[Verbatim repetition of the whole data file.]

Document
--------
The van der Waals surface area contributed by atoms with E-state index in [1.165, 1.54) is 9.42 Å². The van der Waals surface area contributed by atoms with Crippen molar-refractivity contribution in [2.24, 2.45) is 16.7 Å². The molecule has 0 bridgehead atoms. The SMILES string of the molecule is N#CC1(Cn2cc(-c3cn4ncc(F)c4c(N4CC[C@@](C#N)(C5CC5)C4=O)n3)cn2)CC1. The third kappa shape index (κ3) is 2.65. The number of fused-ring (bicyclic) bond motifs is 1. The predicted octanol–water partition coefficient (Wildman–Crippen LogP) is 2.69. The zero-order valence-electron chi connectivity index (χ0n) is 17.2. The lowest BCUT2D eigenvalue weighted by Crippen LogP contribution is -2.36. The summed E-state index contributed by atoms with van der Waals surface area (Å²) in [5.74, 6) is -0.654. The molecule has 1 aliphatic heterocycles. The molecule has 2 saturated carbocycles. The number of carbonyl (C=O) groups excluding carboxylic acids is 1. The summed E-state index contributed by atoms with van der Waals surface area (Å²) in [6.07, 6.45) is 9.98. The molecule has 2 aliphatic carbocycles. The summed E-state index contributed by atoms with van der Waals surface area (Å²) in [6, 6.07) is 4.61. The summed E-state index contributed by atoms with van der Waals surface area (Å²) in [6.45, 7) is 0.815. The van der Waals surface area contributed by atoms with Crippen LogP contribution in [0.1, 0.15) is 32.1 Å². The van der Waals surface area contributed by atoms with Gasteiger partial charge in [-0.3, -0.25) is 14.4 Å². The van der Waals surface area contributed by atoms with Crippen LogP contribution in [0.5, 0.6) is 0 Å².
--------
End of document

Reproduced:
The van der Waals surface area contributed by atoms with E-state index in [1.165, 1.54) is 9.42 Å². The van der Waals surface area contributed by atoms with Crippen molar-refractivity contribution in [2.24, 2.45) is 16.7 Å². The molecule has 0 bridgehead atoms. The SMILES string of the molecule is N#CC1(Cn2cc(-c3cn4ncc(F)c4c(N4CC[C@@](C#N)(C5CC5)C4=O)n3)cn2)CC1. The third kappa shape index (κ3) is 2.65. The number of fused-ring (bicyclic) bond motifs is 1. The predicted octanol–water partition coefficient (Wildman–Crippen LogP) is 2.69. The zero-order valence-electron chi connectivity index (χ0n) is 17.2. The lowest BCUT2D eigenvalue weighted by Crippen LogP contribution is -2.36. The summed E-state index contributed by atoms with van der Waals surface area (Å²) in [5.74, 6) is -0.654. The molecule has 1 aliphatic heterocycles. The molecule has 2 saturated carbocycles. The number of carbonyl (C=O) groups excluding carboxylic acids is 1. The summed E-state index contributed by atoms with van der Waals surface area (Å²) in [6.07, 6.45) is 9.98. The molecule has 2 aliphatic carbocycles. The summed E-state index contributed by atoms with van der Waals surface area (Å²) in [6, 6.07) is 4.61. The summed E-state index contributed by atoms with van der Waals surface area (Å²) in [6.45, 7) is 0.815. The van der Waals surface area contributed by atoms with Crippen LogP contribution in [0.1, 0.15) is 32.1 Å². The van der Waals surface area contributed by atoms with Gasteiger partial charge in [-0.3, -0.25) is 14.4 Å². The van der Waals surface area contributed by atoms with Crippen LogP contribution in [0.5, 0.6) is 0 Å².